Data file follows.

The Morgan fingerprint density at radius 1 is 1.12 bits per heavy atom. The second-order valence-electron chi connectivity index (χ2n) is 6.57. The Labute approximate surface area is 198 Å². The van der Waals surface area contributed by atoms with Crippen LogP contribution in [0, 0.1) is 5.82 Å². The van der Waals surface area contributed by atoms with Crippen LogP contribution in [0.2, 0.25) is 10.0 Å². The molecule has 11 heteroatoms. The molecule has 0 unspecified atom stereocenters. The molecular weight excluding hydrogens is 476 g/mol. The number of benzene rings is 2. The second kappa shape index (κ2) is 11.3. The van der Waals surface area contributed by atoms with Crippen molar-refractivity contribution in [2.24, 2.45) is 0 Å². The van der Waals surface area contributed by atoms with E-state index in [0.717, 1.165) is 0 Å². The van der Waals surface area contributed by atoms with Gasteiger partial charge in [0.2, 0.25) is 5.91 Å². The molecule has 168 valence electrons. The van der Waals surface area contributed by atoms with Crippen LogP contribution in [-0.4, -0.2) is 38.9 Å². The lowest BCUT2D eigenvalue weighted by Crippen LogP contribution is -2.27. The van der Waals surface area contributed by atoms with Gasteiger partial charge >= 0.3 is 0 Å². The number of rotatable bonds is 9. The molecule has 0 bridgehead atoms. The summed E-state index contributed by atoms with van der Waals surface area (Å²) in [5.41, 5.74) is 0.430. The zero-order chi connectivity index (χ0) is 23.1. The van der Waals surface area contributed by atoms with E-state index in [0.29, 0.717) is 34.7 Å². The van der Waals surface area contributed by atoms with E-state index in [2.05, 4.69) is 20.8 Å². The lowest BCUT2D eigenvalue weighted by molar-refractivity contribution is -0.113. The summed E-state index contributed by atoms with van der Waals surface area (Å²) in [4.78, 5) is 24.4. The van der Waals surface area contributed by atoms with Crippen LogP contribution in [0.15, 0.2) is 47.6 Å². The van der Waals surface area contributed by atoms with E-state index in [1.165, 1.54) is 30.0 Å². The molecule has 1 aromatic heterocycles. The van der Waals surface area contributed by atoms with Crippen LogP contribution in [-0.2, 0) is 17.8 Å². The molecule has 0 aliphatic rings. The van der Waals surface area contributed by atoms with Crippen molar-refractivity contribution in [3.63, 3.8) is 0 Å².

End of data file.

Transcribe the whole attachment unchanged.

The Morgan fingerprint density at radius 1 is 1.12 bits per heavy atom. The second-order valence-electron chi connectivity index (χ2n) is 6.57. The Labute approximate surface area is 198 Å². The van der Waals surface area contributed by atoms with Crippen LogP contribution in [0, 0.1) is 5.82 Å². The van der Waals surface area contributed by atoms with Crippen LogP contribution in [0.2, 0.25) is 10.0 Å². The molecule has 11 heteroatoms. The molecule has 0 unspecified atom stereocenters. The molecular weight excluding hydrogens is 476 g/mol. The number of benzene rings is 2. The second kappa shape index (κ2) is 11.3. The van der Waals surface area contributed by atoms with Crippen molar-refractivity contribution in [2.24, 2.45) is 0 Å². The van der Waals surface area contributed by atoms with E-state index in [0.717, 1.165) is 0 Å². The van der Waals surface area contributed by atoms with Gasteiger partial charge in [0.2, 0.25) is 5.91 Å². The molecule has 168 valence electrons. The van der Waals surface area contributed by atoms with Crippen LogP contribution in [-0.4, -0.2) is 38.9 Å². The lowest BCUT2D eigenvalue weighted by Crippen LogP contribution is -2.27. The van der Waals surface area contributed by atoms with Gasteiger partial charge >= 0.3 is 0 Å². The number of rotatable bonds is 9. The molecule has 0 bridgehead atoms. The summed E-state index contributed by atoms with van der Waals surface area (Å²) in [5.41, 5.74) is 0.430. The zero-order chi connectivity index (χ0) is 23.1. The van der Waals surface area contributed by atoms with E-state index in [0.29, 0.717) is 34.7 Å². The van der Waals surface area contributed by atoms with E-state index in [2.05, 4.69) is 20.8 Å². The lowest BCUT2D eigenvalue weighted by molar-refractivity contribution is -0.113. The summed E-state index contributed by atoms with van der Waals surface area (Å²) in [4.78, 5) is 24.4. The van der Waals surface area contributed by atoms with Crippen LogP contribution in [0.15, 0.2) is 47.6 Å². The van der Waals surface area contributed by atoms with E-state index in [1.165, 1.54) is 30.0 Å². The molecule has 1 aromatic heterocycles. The van der Waals surface area contributed by atoms with Crippen LogP contribution in [-0.2, 0) is 17.8 Å². The molecule has 0 aliphatic rings. The van der Waals surface area contributed by atoms with Crippen molar-refractivity contribution in [3.63, 3.8) is 0 Å².